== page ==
Dip Moulding PVC
This week I visited Plastic Mouldings Ltd, they offer a variety of process such as rotational moulding, dip moulding and vacuum forming. A large portion of their factory is dedicated to dip moulding PVC.
To dip form PVC you heat a tool (usually aluminium) to somewhere around 170 °C in an oven then dip it in a vat of liquid PVC. The PVC begins to form around the tool with the heat, so the longer you leave it on, the thicker the coating, it is then cured in another oven.
I think it would be tempting to dip it in one colour of PVC, cure it, then dip it in another colour of PVC, do this many times with many different colours so you’d have all sorts of colourful layers building up but you’d only have one colour showing on the exterior. It’d be satisfying to cut it open and see all the layers. I’ve no idea what I’d use it for. Maybe I’d leave it as lots of layers and use it in an application that would wear through the layers with time, like a cutting mat or a pin board.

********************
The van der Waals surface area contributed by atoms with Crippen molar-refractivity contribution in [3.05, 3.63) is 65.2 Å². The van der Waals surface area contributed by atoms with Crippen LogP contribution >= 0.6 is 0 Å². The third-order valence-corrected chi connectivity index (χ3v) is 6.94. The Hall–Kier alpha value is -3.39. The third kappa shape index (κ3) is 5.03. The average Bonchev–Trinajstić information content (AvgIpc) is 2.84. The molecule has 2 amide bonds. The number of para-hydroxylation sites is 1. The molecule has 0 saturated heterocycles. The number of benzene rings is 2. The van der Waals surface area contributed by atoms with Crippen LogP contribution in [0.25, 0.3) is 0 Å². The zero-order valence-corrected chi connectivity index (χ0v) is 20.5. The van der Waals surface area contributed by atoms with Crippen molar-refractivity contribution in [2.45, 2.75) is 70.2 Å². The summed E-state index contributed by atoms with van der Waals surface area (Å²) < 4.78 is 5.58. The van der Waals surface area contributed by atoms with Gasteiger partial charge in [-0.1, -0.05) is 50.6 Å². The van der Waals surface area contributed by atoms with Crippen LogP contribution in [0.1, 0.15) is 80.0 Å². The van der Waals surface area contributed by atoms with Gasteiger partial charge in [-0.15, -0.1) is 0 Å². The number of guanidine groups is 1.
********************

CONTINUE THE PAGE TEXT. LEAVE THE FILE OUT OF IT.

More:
It might also be interesting to use various materials as the tool, they’d each have a unique thermal conductivity, so as long as the tool is not left in the oven long enough for it to reach a uniform 170 °C, then each part will be at a different temperature and the volume of the PVC on the different parts of the tool would reflect the various temperatures. The results might not be so straight forward to interpret since each part would cool approximately following Newton’s law of cooling:
Where Q dot is thermal power (W), m is the mass (kg), cp is specific heat capacity (kJ/kgK), h is the heat transfer coefficient (W/m2 K), A is surface area and ∆T is change in temperature (K). It can be re-arranged to show how temperature varies as a function of time:
The temperature would decay exponentially, you could use this to try predict the outcome however it is tricky to speculate without subbing in some actual values. It would have to be an experimental process and could just yield crap results.